They’re struggling to get inside. So instead of attacking, they’re settling for tougher shots outside the arc. Plus, players limit fouls and free throws for opponents. It’s a bad combination for teams that want to stop Syracuse. They’re not finding or creating ways to score.
Carter-Williams’ effectiveness as an orchestrator has been the key to Cuse’s offensive success. In four NCAA tournament games, he’s recorded 19 assists and nine turnovers. Take away the five-turnover effort against Cal and MCW has a 4-to-1 assist-to-turnover ratio in the three other games.
Syracuse will win the national title because this zone is still a mystery that some of the best teams in the country haven’t been able to decipher in recent weeks. That trend could continue in Atlanta.
Michigan: Burke (18.9 PPG, 6.8 APG, 1.6 SPG) is a threat on so many levels. He can drive and score. He can hit shots from the perimeter. He can connect inside the arc, too. His effectiveness permeates the entire program. Glenn Robinson III, Tim Hardaway Jr., Nik Stauskas, Mitch McGary and Co. have soared during this remarkable run for the Wolverines.
Throughout the season, UM wrestled with an inconsistent defense (65.7 PPG allowed in Big Ten play, ninth in the conference). That was supposed to be the issue that stopped it from reaching the Final Four. Lost in the criticism, however, was the potency of this team’s offense. In their past two games, the Wolverines have scored 79 points or more against two assemblies (Florida and Kansas) that were ranked in the top six of Pomeroy’s adjusted defensive efficiency ratings. The Gators had one of the nation’s top offensive units, but the Wolverines forced 15 turnovers and held them to 59 points and a 2-for-10 clip from the 3-point line.
Michigan will win the national title because Burke is the top playmaker in the field, and he’s surrounded by talented shooters and underrated defenders.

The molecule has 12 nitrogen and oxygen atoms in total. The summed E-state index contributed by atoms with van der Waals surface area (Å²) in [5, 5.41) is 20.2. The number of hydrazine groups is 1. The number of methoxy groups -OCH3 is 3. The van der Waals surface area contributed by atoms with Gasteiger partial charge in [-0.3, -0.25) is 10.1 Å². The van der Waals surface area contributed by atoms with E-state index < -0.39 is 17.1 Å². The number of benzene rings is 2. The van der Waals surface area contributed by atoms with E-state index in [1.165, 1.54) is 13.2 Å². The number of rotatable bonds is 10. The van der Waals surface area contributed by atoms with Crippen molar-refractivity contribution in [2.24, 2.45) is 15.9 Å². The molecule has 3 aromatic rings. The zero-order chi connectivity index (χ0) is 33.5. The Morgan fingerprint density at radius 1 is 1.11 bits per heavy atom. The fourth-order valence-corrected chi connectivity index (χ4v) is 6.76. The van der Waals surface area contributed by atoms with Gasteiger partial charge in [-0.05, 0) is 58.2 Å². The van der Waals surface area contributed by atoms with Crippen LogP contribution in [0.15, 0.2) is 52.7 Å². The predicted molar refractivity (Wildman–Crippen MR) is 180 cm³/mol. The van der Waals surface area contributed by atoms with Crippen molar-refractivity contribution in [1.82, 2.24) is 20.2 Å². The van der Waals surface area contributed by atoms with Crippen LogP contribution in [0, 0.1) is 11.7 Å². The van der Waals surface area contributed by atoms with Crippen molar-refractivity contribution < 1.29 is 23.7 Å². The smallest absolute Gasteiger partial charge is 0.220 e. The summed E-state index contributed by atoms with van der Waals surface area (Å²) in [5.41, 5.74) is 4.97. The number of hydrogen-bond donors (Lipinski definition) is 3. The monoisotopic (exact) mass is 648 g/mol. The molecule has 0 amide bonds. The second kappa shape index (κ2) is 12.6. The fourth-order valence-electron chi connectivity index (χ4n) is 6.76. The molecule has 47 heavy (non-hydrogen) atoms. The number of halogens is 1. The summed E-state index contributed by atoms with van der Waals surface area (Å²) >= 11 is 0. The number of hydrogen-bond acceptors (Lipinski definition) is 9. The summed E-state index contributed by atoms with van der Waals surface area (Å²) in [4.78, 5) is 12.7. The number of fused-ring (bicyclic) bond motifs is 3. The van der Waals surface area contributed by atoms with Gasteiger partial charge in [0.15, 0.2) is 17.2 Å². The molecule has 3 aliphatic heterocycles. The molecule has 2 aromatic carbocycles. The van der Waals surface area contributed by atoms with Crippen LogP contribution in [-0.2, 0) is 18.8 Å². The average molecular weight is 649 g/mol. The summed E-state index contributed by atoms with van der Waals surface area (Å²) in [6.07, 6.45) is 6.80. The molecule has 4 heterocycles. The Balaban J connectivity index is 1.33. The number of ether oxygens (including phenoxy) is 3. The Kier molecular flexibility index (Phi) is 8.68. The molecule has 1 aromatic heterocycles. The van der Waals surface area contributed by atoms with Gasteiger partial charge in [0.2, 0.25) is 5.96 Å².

Wichita State: No need to pinch yourself. This is real. The Shockers’ Cinderella tale has been told many times in recent weeks. But it’s somewhat misleading.
Yes, this is a crew with a bunch of players many had never heard of prior to the program’s first Final Four run in nearly 50 years. Right now, however, this is also one of the top defensive units in the country with confident veterans and a point guard who could start for most Big Six programs.
The Shockers can win the national title because they’re forcing opponents into difficult shots all over the floor. They gave Ohio State bad angles at the rim in their Elite Eight victory in Los Angeles on Saturday.
And their stellar 3-point defense continues (Wichita State’s four NCAA tourney opponents have shot 21-for-73 from the field). Teams haven’t found much success against WSU in the paint either.
The Shockers held the Buckeyes (and that game is significant because it was the most talented team they’d faced in the Big Dance) under 50 percent in the paint. Carl Hall alone blocked 14.6 percent of his opponents’ shots on the defensive possessions he played, according to ESPN Stats & Info.
Ohio State scored 66 points on 70 possessions and shot 2-for-10 in the area between the arc and paint. There was just no place for the Buckeyes to go.
Wichita State also trusts Armstead (eight steals in four NCAA tournament victories), who is as much of a leader as any player in the Final Four. The Shockers love to start fast and deliver early KOs. This is a dangerous crew that is capable of outplaying the other three teams in Atlanta.
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Posted on April 1, 2013, in NCAA Basketball and tagged #MarchMadness, Atlanta, Final Four, Louisville, Michigan, Syracuse, Wichita State. Bookmark the permalink. Comments Off on Michigan, Syracuse, Louisville and Wichita State Off To Atlanta For Final 4.